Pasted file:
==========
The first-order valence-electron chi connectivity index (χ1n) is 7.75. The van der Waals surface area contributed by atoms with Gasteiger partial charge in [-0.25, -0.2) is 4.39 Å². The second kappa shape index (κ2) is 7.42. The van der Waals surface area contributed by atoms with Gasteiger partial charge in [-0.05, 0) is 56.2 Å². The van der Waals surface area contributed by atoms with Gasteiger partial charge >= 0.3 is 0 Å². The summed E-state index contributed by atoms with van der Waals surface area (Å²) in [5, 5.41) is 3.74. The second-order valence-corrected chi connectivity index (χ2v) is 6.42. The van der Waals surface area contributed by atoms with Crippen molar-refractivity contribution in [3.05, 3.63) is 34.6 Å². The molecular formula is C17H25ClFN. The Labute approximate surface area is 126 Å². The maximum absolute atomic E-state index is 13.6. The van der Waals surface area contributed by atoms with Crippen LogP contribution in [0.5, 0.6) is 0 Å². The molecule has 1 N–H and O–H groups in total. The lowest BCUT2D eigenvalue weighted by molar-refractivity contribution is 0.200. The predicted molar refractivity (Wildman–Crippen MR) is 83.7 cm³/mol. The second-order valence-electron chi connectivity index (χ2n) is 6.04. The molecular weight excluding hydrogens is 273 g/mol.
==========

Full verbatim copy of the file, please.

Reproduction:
The first-order valence-electron chi connectivity index (χ1n) is 7.75. The van der Waals surface area contributed by atoms with Gasteiger partial charge in [-0.25, -0.2) is 4.39 Å². The second kappa shape index (κ2) is 7.42. The van der Waals surface area contributed by atoms with Gasteiger partial charge in [-0.05, 0) is 56.2 Å². The van der Waals surface area contributed by atoms with Gasteiger partial charge >= 0.3 is 0 Å². The summed E-state index contributed by atoms with van der Waals surface area (Å²) in [5, 5.41) is 3.74. The second-order valence-corrected chi connectivity index (χ2v) is 6.42. The van der Waals surface area contributed by atoms with Crippen molar-refractivity contribution in [3.05, 3.63) is 34.6 Å². The molecular formula is C17H25ClFN. The Labute approximate surface area is 126 Å². The maximum absolute atomic E-state index is 13.6. The van der Waals surface area contributed by atoms with Crippen LogP contribution in [0.5, 0.6) is 0 Å². The molecule has 1 N–H and O–H groups in total. The lowest BCUT2D eigenvalue weighted by molar-refractivity contribution is 0.200. The predicted molar refractivity (Wildman–Crippen MR) is 83.7 cm³/mol. The second-order valence-electron chi connectivity index (χ2n) is 6.04. The molecular weight excluding hydrogens is 273 g/mol.